Among those who’ve worked with him, director David Fincher is known for long days of shooting until he’s gotten exactly what he wants in a scene. So it makes sense that actor Tom Pelphrey was game for whatever Fincher wanted to throw at him when he was cast as real-life filmmaker Joe Mankiewicz in Netflix’s Mank.
“He does do a lot of takes, but it makes perfect sense to me,” he says. “[With] someone like David Fincher, you spend so much time preparing and working and getting all these people together and rehearsing. And that so much effort and money goes into, that when you get there on the day, it’s like, yeah, let’s film until we have what we love, let’s film until it’s perfect.”
It took Pelphrey about six months—from May 2019 to October 2019—to film what was then the biggest role of his career, playing the unstable Ben Davis alongside Jason Bateman and Laura Linney on Netflix’s smash hit, Ozark. As soon as that job was wrapped—like, immediately after —Pelphrey was packing his stuff up for Mank.
The movie tells the true Hollywood story of Citizen Kane screenwriter Herman J. Mankiewicz (Gary Oldman) as he finishes his draft of the movie’s screenplay while bedridden, thinking of his messy downward spiral of a past, and boozing a whole lot.
“Two days after I finished filming my last scene on Ozark, me and my dog, Blue, got in the Jeep and drove across [the] country to Los Angeles, just in time for my first costume fitting with [Costume Designer Trish Summerville] from Mank,” he says. “So there was literally not a day to spare in between the two jobs, which was pretty wild.”
Ozark fans may not even recognize that Joe is the same actor who played the unhinged Ben; his bearded face and long hair are replaced by a nice suit and a slick pompadour often hidden by a dark fedora. Where Herman’s behavior throughout the movie is erratic, Pelphrey plays Joe—an established director and filmmaker in his own right—as his straight man foil.
Pelphrey did his research before the four-month shoot on Mank—he looked up clips of Joe accepting awards, appearing on old game shows, and watched most of his films. But still, moving from one character to another so different with such a short buffer had to be difficult, right?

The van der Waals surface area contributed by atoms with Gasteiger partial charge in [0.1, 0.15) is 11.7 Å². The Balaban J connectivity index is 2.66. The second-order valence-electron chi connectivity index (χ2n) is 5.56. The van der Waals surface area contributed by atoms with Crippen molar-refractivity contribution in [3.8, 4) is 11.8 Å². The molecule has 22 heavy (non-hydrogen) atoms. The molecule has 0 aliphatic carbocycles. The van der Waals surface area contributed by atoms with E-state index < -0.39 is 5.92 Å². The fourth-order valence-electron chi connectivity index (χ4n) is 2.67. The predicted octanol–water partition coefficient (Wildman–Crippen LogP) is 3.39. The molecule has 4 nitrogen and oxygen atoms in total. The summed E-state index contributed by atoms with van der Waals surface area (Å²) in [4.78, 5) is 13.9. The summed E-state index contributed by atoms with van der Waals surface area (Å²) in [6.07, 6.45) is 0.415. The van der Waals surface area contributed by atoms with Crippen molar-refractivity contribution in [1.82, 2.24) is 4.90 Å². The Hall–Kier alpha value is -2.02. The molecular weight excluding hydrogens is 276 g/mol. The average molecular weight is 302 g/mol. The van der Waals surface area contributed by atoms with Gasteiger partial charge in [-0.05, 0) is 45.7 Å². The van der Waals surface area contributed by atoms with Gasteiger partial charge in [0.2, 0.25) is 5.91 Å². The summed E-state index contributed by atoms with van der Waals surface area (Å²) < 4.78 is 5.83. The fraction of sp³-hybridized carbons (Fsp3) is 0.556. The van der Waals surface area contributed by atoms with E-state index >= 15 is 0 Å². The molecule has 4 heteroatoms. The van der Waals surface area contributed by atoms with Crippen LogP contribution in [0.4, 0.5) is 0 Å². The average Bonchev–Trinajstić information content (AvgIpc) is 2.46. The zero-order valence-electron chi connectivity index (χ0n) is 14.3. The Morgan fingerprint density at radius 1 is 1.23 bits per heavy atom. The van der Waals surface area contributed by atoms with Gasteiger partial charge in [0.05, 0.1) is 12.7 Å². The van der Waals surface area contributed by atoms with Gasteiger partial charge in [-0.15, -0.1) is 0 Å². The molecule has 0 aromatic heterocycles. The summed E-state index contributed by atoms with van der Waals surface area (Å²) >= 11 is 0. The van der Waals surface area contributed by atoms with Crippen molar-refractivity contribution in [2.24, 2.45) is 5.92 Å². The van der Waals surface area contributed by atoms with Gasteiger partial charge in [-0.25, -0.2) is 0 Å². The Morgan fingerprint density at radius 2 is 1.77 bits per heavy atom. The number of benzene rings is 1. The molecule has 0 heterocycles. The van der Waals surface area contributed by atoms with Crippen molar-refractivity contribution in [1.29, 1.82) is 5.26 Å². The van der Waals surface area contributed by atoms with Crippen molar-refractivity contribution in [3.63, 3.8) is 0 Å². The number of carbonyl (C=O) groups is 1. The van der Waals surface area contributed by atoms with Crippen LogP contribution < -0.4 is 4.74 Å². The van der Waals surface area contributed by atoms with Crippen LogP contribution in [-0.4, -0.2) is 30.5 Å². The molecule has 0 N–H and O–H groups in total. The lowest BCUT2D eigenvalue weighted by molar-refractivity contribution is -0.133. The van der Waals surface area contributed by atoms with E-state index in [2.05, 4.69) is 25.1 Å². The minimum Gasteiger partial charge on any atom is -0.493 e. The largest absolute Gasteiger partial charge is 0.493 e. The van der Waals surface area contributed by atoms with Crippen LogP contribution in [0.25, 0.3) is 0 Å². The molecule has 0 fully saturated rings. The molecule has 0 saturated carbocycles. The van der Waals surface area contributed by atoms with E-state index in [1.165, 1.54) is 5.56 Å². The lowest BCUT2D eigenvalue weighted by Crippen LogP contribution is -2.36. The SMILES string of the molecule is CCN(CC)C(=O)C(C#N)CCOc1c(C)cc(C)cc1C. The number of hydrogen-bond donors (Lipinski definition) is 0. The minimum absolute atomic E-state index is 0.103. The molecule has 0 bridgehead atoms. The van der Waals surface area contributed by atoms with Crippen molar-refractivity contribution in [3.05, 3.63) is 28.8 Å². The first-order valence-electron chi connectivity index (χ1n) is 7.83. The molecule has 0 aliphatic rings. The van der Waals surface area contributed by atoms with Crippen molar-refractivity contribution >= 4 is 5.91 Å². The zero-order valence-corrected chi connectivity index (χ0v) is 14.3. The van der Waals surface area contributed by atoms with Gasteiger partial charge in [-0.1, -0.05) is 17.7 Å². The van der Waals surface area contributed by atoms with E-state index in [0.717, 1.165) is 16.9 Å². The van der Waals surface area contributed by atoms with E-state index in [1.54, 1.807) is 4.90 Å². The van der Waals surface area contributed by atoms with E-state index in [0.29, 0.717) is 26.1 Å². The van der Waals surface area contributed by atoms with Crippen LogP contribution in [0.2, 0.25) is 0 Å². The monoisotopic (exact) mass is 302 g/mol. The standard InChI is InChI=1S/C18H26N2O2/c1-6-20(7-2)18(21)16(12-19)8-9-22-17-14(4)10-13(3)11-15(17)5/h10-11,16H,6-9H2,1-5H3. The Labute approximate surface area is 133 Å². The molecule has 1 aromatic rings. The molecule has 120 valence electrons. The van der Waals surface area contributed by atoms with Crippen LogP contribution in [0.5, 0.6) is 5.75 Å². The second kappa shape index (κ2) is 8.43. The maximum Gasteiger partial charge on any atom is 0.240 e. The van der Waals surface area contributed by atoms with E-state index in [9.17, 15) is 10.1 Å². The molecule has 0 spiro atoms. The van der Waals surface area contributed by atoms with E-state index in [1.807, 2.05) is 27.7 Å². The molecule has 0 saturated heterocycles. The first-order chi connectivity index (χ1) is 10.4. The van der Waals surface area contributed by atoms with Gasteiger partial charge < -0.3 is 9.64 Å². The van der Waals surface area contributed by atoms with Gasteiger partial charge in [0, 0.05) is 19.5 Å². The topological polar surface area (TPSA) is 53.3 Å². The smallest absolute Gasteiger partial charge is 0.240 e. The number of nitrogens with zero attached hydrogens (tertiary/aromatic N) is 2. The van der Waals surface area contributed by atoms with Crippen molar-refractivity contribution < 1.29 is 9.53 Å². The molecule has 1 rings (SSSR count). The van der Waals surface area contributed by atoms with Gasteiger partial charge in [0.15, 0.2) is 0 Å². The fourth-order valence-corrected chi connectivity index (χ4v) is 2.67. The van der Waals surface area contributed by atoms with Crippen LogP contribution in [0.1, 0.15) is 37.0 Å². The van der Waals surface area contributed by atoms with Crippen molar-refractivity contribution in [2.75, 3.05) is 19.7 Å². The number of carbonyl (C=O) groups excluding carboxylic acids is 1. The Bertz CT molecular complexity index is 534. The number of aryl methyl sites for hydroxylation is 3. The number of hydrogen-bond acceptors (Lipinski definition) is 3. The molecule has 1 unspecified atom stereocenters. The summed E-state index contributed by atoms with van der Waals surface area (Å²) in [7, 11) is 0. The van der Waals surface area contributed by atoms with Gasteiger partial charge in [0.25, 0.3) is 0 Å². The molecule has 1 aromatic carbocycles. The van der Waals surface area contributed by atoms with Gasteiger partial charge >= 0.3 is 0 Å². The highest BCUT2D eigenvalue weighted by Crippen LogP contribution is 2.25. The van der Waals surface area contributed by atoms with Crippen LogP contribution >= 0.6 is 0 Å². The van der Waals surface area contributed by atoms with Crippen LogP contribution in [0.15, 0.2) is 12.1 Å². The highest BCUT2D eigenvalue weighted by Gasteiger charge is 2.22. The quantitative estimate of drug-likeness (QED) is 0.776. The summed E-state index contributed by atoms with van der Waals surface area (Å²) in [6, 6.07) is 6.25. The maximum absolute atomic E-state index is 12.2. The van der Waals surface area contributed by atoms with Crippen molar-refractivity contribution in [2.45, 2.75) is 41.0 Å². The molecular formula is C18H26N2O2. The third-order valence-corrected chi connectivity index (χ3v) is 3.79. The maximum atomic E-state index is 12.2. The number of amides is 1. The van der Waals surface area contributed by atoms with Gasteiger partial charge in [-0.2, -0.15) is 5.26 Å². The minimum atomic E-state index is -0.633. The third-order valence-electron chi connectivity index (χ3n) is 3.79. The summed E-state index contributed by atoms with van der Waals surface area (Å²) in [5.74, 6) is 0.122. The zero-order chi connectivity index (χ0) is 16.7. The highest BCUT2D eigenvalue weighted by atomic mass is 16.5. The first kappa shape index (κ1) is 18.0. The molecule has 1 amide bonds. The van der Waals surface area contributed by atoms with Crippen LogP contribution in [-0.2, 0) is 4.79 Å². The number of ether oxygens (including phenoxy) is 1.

“Because the two roles were so divergent—like so completely different—it was actually kind of easy, which surprised me a bit,” he says. “I thought that not only were the characters so different, but that the styles of storytelling from Ozark to Mank were so different, it was so different. It was kind of easy to just give over to the other way.”
The ‘easy’ part of that might be underselling it; but when one of the best directors in the game is working you for near a hundred takes at a time, it probably feels seamless to a performer buying in on the process.
“It’s a sense of humor that comes from somebody who’s wildly intelligent, but when you’re on the level where what [Fincher’s] saying makes sense, you spend the whole day laughing.”
He also mentions an underrated Fincher trait: he’s funny. “He’s a funny dude. I spent most of my time around him laughing and having a good time,” he says.
This note reminded me of something that’s come up a few times over the last half decade; a story originating from the Gone Girl commentary track, where Fincher says that Ben Affleck refused to wear a Yankees hat, and as a result, production shut down for four days. Obviously this didn’t actually happen, but Fincher’s tone in delivering the line is so dry that some news outlets and online blogs ran with it as legitimate.
When I tell Pelphrey this we both burst out laughing.
“It’s a dry sense of humor,” he says. “It’s a sense of humor that comes from somebody who’s wildly intelligent, but when you’re on the level where what he’s saying makes sense, you spend the whole day laughing.”
Pelphrey hopes to keep his momentum going into (hopefully) better times in 2021; in the new year he’ll film a new Amazon Prime series, Outer Range, alongside Josh Brolin (“a beast of an actor” and “a really good dude,” Pelphrey says).
With a new project from one of the greatest filmmakers alive—and one with a track record of starmaking at that—on the cusp of release, a fan-favorite role on one of the biggest hit shows on TV, and an exciting project on the horizon, it might be hard for Pelphrey not to think about just how bright his future is. But he’s just happy to be doing his job for a filmmaker who seems to be operating at a never-ending peak.
“I mean, this dude is the fucking man,” Pelphrey says of his experience working with Fincher. “He’s one of the greatest filmmakers of our time and in my opinion, he is just at the height of his powers.”
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